Whey Protein Pancakes

Whey Protein Psylllium Pancakes

I’m following a dietary protocol that requires I consume a scoop of whey protein powder each day.  Yet I’m not too fond of shakes and smoothies.  So I decided to try my hand at a protein powder pancake.  I’ve made some before, but with flax meal added for the whole-wheat, nutty pancake flavor that yields.  This time I wanted a “white” pancake and created one I think I can like for getting down that protein powder with more variety.

These are suitable for all phases of Atkins, Keto diets and dairy-eating Primal Blueprint folks.

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½ c. whey protein powder  (I use NOW brand, unsweetened, unflavored)

1 tsp. psyllium husk powder

1/9 tsp. salt

2 T. CarbQuik bake mix (or other low-carb bake mix)

2 large eggs, beaten

2 T. water

½ T. coconut oil

1 T. butter (or coconut oil) to cook

DIRECTIONS:  Beat the eggs, water, ½ T. coconut oil in a medium bowl.  In a small bowl, mix the dry ingredients together.  Add the dry ingredients to the egg mixture and whip with a whisk until smooth of lumps.  Heat griddle or skillet over medium heat.  Add the 1T. butter or oil for cooking.  Spoon this not-too-thick batter onto hot griddle into 3 equal puddles, as evenly as possible.  Patience, as they WILL rise, but not immediately.  When they begin to bubble on the top and bottoms are golden, flip and cook another minute until second side is golden.  Serve with your favorite sugar-free maple syrup or blended berry puree.

NUTRITIONAL INFO:     Makes 3 pancakes.  These are so filling, trust me, 1 will fill you up.  Psyllium swells in your tummy.  My husband had trouble eating his second one. Each pancake contains:

195.7 calories

14.4 g fat

4.30 g carbs, 2.63 g fiber, 1.67 g NET CARBS

20.43 g protein

347 mg sodium


8 comments on “Whey Protein Pancakes

  1. Here’s my experience. ( might add, hadn’t had a full cup of coffee yet) I mistakenly added 3 eggs (med), I also use MCT oil and again added too much. A full TBSP instead of half. So I had to add a little more bake mix and a little bit more protein powder. ( didn’t have a good morning)./I also added a tsp of cinnamon. Forgot the water too. It looked good so I used some rings and it made 3 thick pancakes and 1 thin one. I used sugar free syrup. They were a little dry and maybe too thick for pancakes. (probably because of no water) BUT the flavor was great. They didn’t fall part and I found I can use them for a sandwich. Just change out the cinnamon for something more savory. So next time I will follow the directions exactly. I’m not normally this scatterbrained. Lol Guess I’ll put my glasses on next time also. Anyways, great recipe, thanks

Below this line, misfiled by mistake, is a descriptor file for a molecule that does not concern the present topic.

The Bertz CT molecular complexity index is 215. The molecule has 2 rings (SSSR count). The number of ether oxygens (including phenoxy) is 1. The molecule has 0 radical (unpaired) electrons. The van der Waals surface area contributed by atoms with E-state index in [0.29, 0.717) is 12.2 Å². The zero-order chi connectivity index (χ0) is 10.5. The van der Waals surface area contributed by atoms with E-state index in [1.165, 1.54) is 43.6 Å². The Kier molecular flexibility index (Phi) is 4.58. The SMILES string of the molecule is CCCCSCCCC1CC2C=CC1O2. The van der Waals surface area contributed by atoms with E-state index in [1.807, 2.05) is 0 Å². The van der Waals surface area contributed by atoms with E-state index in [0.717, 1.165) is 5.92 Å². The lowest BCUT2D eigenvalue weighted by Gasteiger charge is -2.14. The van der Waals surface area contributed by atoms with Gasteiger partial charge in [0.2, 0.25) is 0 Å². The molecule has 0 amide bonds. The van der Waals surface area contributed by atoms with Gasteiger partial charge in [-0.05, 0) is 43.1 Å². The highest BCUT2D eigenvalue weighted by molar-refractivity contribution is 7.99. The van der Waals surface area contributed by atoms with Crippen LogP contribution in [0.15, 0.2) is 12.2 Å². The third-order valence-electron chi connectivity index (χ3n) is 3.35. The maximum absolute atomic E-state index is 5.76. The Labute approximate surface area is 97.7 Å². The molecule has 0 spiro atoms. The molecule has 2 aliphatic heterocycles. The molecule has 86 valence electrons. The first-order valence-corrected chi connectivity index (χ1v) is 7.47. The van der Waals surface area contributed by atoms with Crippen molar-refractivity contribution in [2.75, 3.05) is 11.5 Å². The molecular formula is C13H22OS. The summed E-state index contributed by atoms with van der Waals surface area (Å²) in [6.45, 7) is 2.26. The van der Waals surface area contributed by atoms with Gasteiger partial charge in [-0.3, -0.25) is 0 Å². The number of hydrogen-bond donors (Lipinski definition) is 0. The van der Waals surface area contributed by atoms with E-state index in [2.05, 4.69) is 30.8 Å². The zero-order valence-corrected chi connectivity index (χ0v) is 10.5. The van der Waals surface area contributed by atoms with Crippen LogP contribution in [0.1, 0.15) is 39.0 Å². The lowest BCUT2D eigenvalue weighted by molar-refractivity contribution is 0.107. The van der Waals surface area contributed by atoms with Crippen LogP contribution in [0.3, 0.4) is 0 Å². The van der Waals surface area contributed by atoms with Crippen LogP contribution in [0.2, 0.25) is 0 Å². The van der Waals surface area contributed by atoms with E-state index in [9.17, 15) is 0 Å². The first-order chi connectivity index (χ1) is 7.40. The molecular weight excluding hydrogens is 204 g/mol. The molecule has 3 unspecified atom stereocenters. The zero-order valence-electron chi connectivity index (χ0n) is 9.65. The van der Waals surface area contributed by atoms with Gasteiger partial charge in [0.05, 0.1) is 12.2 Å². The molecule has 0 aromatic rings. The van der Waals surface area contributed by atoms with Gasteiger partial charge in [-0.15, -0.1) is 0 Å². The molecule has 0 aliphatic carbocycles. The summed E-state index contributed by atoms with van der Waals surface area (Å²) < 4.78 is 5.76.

• Glad you liked them. I still make this recipe from time to time. Hubby like this one. I actually like the MIM (OMM) made up as pancakes best when I want a whole-grain taste. 🙂


    • I’m so sorry I somehow missed your comment, Janet. As a general baking rule in low-carb baking, I wound never sub in coconut flour into a recipe. It’s a very touchy flour to work with, requires extra eggs and liquid and will tend to dry out the end result without experimenting. You could try flax meal, but can’t make any promises that will work. Again I’m sorry I didn’t see your comment. I rarely miss one. 🙂


    • First of all, I can’t believe you would bother to come tell me this factoid. You’re an adult and free to use whatever oil you prefer.🙂 Secondly, I and many people now would disagree with your doctor. But I don’t know your medical history and am not a doctor. So you should follow his advice if you have confidence in him. Saturated dietary fat intake has been vindicated in recent research and many published articles as NOT elevating cholesterol numbers. How your body USES available cholesterol from food intake and how your body regulates its usage is of more importance (that and genetics). If you deprive your body of too much cholesterol, it will manufacture its own cholesterol. Just saying. It is required for heart and brain function. Many studies show now that those with cholesterol more around 200-240 fare better downstream cardiovascularly than those who artificially pull it down below 200. That’s why Pacific Islanders never had many cardio problems for centuries eating coconut, coconut oil and palm oil. Not until the invasion of our fast food chains there did they start to have cardio health problems. Again…Just saying. But you do what you like. After reading much recent research and studies, I know which kind of fat I’m going to get plenty of.

      Liked by 2 people

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